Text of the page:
National Politics Dominates Talk at AHRI Annual Meeting
What a Trump administration means to the HVACR industry
SCOTTSDALE, Ariz. — AHRI’s annual meeting occurred less than a week after Donald Trump was elected President of the United States. With that as a backdrop, there was much discussion during the event about what a Trump administration means to the HVACR industry and what people can expect in energy and environmental policies in the future.
At the time of the meeting, the manufacturing community was still trying to wrap its arms around the change in the political landscape, although AHRI had already reached out and began communicating with Trump’s transition team.
“I think there is a lot of uncertainty still on what this really means. But, the main thing this provides us is the opportunity to reset and redefine what our relationship is with the administration, the DOE, the EPA, and also Congress,” said AHRI president and CEO Steve Yurek. “As we look at the issues that have been affecting us over the last eight years and the pace of regulation, we see that we need to rebalance that process. Now, with this administration coming in, we will have that ability to rebalance and find out how to make that process better.”
A lot of the big issues that many anticipate Trump tackling at the beginning of his administration — immigration, Obamacare, etc. — don’t have a direct impact on the HVACR manufacturing community. However, Trump has expressed interest in looking at the regulatory structure, which certainly got the attention of AHRI.
“We need to take advantage of that and communicate our needs with the administration,” Yurek said.
One of the big items the industry wants to discuss with the incoming administration relates to the Energy Policy and Conservation Act (EPCA), a 1975 law the current Democratic administration was using very aggressively to help enact President Obama’s climate action plan. AHRI has been laying the groundwork the last two years to reform the EPCA.
“It was looking like we were potentially seeing the continuation of that structure with a democratic administration. That changed with the election,” Yurek said. “We now have the ability to make some changes, and it’s interesting how quickly the efficiency advocates recognized that there had been a significant shift. In the past, when we talked about updating this 40-year-old law, they said they were not interested in talking about it because the law was just fine as it was. Now, they are willing to talk about it. We need to go to Congress and change the law to reflect our needs today and not what we needed in the 1970s.”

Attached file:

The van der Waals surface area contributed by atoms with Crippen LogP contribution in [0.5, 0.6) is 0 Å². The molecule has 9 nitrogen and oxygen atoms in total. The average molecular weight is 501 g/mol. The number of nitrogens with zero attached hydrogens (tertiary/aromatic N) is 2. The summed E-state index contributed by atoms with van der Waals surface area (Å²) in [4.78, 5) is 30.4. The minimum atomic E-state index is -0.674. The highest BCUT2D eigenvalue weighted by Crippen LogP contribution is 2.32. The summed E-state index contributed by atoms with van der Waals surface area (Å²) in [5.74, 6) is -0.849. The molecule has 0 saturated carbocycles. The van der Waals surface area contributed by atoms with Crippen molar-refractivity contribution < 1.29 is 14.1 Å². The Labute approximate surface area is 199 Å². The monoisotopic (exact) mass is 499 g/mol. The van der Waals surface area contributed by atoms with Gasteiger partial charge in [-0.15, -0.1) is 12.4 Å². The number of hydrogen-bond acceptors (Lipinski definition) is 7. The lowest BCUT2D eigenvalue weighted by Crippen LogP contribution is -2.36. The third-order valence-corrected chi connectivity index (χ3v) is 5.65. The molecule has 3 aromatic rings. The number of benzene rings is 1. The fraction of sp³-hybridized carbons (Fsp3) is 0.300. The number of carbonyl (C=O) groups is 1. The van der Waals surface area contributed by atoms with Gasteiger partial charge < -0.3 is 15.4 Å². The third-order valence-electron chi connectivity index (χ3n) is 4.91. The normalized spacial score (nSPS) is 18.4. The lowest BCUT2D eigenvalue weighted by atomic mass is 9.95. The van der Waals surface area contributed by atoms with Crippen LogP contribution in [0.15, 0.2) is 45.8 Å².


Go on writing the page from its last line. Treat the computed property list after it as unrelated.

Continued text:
AHRI will spend a lot of time educating those who are new to the administration and Congress. While some might think the industry does not want any regulations, that could not be farther from the truth. For example, there are pieces of EPCA that are vital to the HVACR industry.
“Repealing the law would send it back to the states, and that is not a good solution for our industry,” said Amy Shepherd, general counsel, AHRI. “By repealing the EPCA, we would lose the federal preemption, which is why we agreed to it in the first place. That would lead us to piecemeal regulations that we would then be involved in. It would also mean California could dictate what is happening around the world. We believe in state’s rights, but the landscape has changed. We need to educate the people coming in.”